Description

The present invention relates generally to collaboration, and in particular to a method for dynamically determining workspace bounds during a collaboration session. This application claims priority from U.S. Provisional Application No. 61/972,795 filed Mar. 31, 2014.

BACKGROUND

Interactive input systems that allow users to inject input (e.g., digital ink, mouse events etc.) into an application program using an active pointer (e.g., a pointer that emits light, sound, or other signal), a passive pointer (e.g., a finger, cylinder or other suitable object) or other suitable input devices such as for example, a mouse, or trackball, are known. These interactive input systems include but are not limited to: touch systems comprising touch panels employing analog resistive or machine vision technology to register pointer input such as those disclosed in U.S. Pat. Nos. 5,448,263; 6,141,000; 6,337,681; 6,747,636; 6,803,906; 7,232,986; 7,236,162; and 7,274,356 and in U.S. Patent Application Publication No. 2004/0179001, all assigned to SMART Technologies of ULC of Calgary, Alberta, Canada, assignee of the subject application, the entire disclosures of which are incorporated by reference; touch systems comprising touch panels employing electromagnetic, capacitive, acoustic or other technologies to register pointer input; tablet and laptop personal computers (PCs); smartphones; personal digital assistants (PDAs) and other handheld devices; and other similar devices.

Above-incorporated U.S. Pat. No. 6,803,906 to Morrison et al. discloses a touch system that employs machine vision to detect pointer interaction with a touch surface on which a computer-generated image is presented. A rectangular bezel or frame surrounds the touch surface and supports digital imaging devices at its corners. The digital imaging devices have overlapping fields of view that encompass and look generally across the touch surface. The digital imaging devices acquire images looking across the touch surface from different vantages and generate image data. Image data acquired by the digital imaging devices is processed by on-board digital signal processors to determine if a pointer exists in the captured image data. When it is determined that a pointer exists in the captured image data, the digital signal processors convey pointer characteristic data to a master controller, which in turn processes the pointer characteristic data to determine the location of the pointer in (x,y) coordinates relative to the touch surface using triangulation. The pointer coordinates are conveyed to a computer executing one or more application programs. The computer uses the pointer coordinates to update the computer-generated image that is presented on the touch surface. Pointer contacts on the touch surface can therefore be recorded as writing or drawing or used to control execution of application programs executed by the computer.

Multi-touch interactive input systems that receive and process input from multiple pointers using machine vision are also known. One such type of multi-touch interactive input system exploits the well-known optical phenomenon of frustrated total internal reflection (FTIR). According to the general principles of FTIR, the total internal reflection (TIR) of light traveling through an optical waveguide is frustrated when an object such as a pointer touches the waveguide surface, due to a change in the index of refraction of the waveguide, causing some light to escape from the touch point. In such a multi-touch interactive input system, the machine vision system captures images including the point(s) of escaped light, and processes the images to identify the touch position on the waveguide surface based on the point(s) of escaped light for use as input to application programs.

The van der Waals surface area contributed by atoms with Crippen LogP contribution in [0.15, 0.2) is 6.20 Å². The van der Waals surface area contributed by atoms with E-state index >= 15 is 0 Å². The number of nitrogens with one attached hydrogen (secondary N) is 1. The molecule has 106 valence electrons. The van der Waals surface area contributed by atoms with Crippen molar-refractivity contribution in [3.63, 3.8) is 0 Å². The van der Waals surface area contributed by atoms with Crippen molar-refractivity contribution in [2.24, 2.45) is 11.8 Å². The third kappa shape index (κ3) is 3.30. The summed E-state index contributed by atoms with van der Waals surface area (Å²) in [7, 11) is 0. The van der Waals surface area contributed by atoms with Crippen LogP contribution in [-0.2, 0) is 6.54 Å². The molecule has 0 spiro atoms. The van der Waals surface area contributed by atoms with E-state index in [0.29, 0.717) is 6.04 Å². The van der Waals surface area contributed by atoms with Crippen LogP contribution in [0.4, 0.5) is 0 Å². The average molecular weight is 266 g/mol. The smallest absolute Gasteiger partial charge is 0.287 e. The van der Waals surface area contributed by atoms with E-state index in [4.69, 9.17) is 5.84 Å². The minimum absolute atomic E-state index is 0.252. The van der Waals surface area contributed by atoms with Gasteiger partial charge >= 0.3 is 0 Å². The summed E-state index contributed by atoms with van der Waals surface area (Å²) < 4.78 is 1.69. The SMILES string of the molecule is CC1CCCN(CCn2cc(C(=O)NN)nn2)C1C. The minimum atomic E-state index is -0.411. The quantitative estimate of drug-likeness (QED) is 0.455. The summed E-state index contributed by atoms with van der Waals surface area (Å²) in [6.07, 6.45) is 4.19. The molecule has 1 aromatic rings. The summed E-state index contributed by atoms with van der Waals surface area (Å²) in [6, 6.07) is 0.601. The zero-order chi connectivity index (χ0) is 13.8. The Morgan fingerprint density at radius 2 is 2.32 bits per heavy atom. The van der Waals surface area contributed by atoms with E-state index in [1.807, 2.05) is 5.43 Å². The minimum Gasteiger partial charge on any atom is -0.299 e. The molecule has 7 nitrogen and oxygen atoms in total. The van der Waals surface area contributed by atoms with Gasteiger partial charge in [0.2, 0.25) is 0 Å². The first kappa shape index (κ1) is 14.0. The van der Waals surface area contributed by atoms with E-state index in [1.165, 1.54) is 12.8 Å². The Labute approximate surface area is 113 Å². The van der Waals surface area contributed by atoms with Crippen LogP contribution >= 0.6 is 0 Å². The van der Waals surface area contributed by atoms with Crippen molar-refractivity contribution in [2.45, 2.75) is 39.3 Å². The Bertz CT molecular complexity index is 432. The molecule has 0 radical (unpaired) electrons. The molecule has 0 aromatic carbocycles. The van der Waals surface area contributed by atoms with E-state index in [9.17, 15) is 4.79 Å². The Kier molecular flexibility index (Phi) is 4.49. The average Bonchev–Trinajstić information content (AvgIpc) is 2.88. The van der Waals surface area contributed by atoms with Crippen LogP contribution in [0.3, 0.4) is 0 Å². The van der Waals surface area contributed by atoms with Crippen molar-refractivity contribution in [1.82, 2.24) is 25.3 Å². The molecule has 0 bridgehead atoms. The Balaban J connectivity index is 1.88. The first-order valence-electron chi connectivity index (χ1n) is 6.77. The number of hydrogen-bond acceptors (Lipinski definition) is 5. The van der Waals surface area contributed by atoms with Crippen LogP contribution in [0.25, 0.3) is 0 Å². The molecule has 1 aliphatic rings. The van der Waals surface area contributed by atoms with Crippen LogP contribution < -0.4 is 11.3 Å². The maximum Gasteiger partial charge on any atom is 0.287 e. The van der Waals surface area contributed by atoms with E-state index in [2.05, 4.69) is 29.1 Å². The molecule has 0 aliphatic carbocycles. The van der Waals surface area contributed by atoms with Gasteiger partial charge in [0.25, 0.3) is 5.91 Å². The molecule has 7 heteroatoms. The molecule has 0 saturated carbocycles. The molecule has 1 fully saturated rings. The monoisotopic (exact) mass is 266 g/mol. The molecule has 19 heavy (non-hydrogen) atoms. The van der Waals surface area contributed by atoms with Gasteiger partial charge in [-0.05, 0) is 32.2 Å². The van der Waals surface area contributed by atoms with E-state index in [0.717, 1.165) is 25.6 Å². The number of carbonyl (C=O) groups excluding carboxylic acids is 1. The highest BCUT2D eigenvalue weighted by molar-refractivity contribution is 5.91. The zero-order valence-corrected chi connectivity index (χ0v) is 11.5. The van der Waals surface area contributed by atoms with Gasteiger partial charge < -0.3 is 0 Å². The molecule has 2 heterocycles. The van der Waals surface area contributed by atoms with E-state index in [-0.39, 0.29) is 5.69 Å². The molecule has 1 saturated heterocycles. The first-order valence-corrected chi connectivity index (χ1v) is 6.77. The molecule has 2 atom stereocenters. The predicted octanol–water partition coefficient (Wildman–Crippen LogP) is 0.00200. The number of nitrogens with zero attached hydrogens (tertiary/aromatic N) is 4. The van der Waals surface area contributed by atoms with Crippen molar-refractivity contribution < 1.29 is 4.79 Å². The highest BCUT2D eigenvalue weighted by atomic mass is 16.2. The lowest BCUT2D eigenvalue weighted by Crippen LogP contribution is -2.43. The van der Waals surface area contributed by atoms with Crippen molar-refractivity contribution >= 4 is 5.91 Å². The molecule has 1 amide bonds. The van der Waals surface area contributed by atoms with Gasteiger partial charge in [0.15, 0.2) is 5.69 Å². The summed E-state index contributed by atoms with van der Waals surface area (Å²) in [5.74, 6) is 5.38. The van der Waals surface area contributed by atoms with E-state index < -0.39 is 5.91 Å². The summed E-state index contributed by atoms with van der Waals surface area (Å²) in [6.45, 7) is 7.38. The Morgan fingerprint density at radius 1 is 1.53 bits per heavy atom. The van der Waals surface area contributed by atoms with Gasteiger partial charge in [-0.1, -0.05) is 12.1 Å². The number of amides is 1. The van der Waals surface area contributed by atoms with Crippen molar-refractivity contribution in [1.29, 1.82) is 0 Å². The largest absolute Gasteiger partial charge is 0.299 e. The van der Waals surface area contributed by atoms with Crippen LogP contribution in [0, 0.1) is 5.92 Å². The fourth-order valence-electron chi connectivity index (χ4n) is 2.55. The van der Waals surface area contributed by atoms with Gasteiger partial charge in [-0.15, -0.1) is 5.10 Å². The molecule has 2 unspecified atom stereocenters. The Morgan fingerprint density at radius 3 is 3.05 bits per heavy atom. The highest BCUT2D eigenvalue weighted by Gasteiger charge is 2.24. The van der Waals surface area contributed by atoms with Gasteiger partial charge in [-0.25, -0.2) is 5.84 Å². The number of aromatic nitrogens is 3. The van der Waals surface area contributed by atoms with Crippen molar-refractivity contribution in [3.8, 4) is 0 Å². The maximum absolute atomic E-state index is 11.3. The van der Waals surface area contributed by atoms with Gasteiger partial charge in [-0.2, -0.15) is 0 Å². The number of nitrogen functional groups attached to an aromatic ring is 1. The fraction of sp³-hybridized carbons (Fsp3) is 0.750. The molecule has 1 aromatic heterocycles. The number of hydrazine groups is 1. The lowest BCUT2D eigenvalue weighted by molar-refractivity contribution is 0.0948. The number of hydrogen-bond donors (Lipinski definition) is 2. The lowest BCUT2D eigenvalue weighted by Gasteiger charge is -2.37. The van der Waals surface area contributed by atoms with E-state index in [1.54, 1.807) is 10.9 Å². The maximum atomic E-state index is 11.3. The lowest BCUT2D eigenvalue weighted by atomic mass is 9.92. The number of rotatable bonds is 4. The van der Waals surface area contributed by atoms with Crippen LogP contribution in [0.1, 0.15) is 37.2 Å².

The application program with which the users interact provides a canvas for receiving user input. The canvas is configured to be extended in size within its two-dimensional plane to accommodate new input as needed. As will be understood, the ability of the canvas to be extended in size within the two-dimensional plane as needed causes the canvas to appear to be generally infinite in size. Accordingly, managing the collaboration session may become burdensome, resulting in a diminished user experience.

It is therefore an object to provide a novel method of navigation during an interactive input session and a novel interactive board employing the same.

SUMMARY OF THE INVENTION

According to an aspect there is provided a method for dynamically determining session boundary coordinates within a canvas, the method comprising: determining an initial explored area of the canvas; expanding the initial explored area; and when the size of the expanded explored area of the canvas reaches a predefined maximum size, setting the explored area coordinates as the session boundary coordinates.

According to another aspect there is provided a computing device comprising: a communication interface for communicating with other computing devices; memory for storing instruction; and a processor configured to execute the instructions, which cause the computing device to: determine an initial explored area of the canvas; expand the initial explored area; and when the size of the expanded explored area of the canvas reaches a predefined maximum size, set the explored area coordinates as the session boundary coordinates.